Children's Symphonic Center of Old Havana. Photo: Néstor Martí.
Children's Symphonic Center of Old Havana. Photo: Néstor Martí.

An orchestra with the neighborhood's children

6 minutes / Eileen Sosín Martínez

11.03.2020 / Reportages

At about 1:30 in the afternoon, they begin to arrive: by pedicab, motorcycle, walking. Still with the backpack and the uniform or PE clothes. "Until 5:00, dad," they say from the reception. "Give me a kiss," says a grandmother. The scene takes place Monday, Wednesday and Friday at the Children's Symphonic Center in Old Havana. In the Casa Prat-Puig, children from the community, specially selected for this initiative, receive solfege, choir, biomusic classes, and the assigned instrument. 

Upon crossing the door, a phrase from Martí welcomes: 

"Music is the most beautiful form of beauty."

"There is no better way to learn to appreciate concert music than when you really practice it," says maestro Ulises Hernández, director of the Lyceum Mozartiano. This institution welcomes the Symphonic Center in a kind of continuity of the project European classical music in the surroundings of Old Havana, completed three years ago. In turn, the Center is inspired by a similar idea from the city's historian, Eusebio Leal.

Through a unique talent mining, teachers visited all the second grade classrooms in the municipality, and listened to around 260 children. After tests of rhythm, intonation and auditory recognition, there were finally around 50. They worked with them between April and June 2019, and began the course last October. In early December, a final eliminator left in the final 35 members of the program. From third to sixth grade this miniature orchestra will be configured. 

However, something that distinguishes the project is that it does not intend to train professional instrumentalists. "It can happen (nobody knows that), but it is not the intention," says Hernández. We simply want it to be part of their lives, knowing, of course, that this practice ennobles the spirit, makes them better human beings; They will be public in our halls in the future… ”.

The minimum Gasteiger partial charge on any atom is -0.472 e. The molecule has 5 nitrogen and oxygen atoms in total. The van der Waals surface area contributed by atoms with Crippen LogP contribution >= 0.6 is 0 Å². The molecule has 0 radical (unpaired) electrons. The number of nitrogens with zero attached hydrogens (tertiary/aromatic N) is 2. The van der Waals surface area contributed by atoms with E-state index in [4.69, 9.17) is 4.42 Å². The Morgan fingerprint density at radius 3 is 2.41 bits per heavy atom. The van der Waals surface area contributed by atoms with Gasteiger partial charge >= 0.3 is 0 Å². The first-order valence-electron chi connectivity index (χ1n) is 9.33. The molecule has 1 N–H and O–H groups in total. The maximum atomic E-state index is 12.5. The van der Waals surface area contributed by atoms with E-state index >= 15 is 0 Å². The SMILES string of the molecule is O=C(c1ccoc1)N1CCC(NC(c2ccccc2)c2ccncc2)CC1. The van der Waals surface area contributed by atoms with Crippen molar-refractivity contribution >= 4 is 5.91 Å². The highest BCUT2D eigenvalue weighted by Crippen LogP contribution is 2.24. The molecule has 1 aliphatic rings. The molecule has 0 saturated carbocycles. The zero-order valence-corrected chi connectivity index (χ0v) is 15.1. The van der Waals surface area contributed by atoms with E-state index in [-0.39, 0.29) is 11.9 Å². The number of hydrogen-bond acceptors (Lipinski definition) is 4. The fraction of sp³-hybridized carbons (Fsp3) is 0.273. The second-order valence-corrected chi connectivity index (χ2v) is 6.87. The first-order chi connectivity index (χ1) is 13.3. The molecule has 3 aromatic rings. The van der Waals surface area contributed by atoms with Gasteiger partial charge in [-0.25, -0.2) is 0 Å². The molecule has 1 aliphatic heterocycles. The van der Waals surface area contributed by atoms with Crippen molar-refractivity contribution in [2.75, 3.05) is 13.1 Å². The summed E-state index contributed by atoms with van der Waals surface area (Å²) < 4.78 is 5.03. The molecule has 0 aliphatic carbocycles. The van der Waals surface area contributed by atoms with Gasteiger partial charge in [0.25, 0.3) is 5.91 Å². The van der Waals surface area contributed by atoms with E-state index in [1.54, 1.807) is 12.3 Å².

Everywhere you look, there are gains: music represents discipline, perseverance, creativity, a sense of team. Furthermore, children become messengers; they radiate that which they receive. "Approaching them is essential, because then the family, the neighbors, the friends, the teachers from the schools come ... Many more people are gathering around the project," says the director of the Mozartian Lyceum.

Children's Symphonic Center of Old Havana. Photo: Néstor Martí.

Children's Symphonic Center of Old Havana. Photo: Néstor Martí.

Xavier, Lucas, Chamelis, Brianna and Yadir are only eight years old, so a good way to teach them is to play with them. "Sometimes we make stories together, we improvise, they propose the songs themselves ...", explains Sunlay Almeida, pianist and choir teacher. 

Esta asignatura brinda mayor espacio para el componente lúdico, puede incluir desde dibujos hasta globos de colores. La maestra también les habla sobre historia de la música, sobre la vida de los compositores. “No es un coro regio, son clases divertidas, aunque al mismo tiempo existe el peligro de que se me desborden”. Cuando eso ocurre, unos acordes fuertes en el piano bastan para que los niños enderecen. 

Although if the issue is to stand up straight, there is the Biomusic course, which seeks to work with the body, relaxation, and concentration. It is a pioneering discipline, which in a certain way prepares them also to guard against blows and falls (which could damage their hands or elbows and thus prevent them from playing).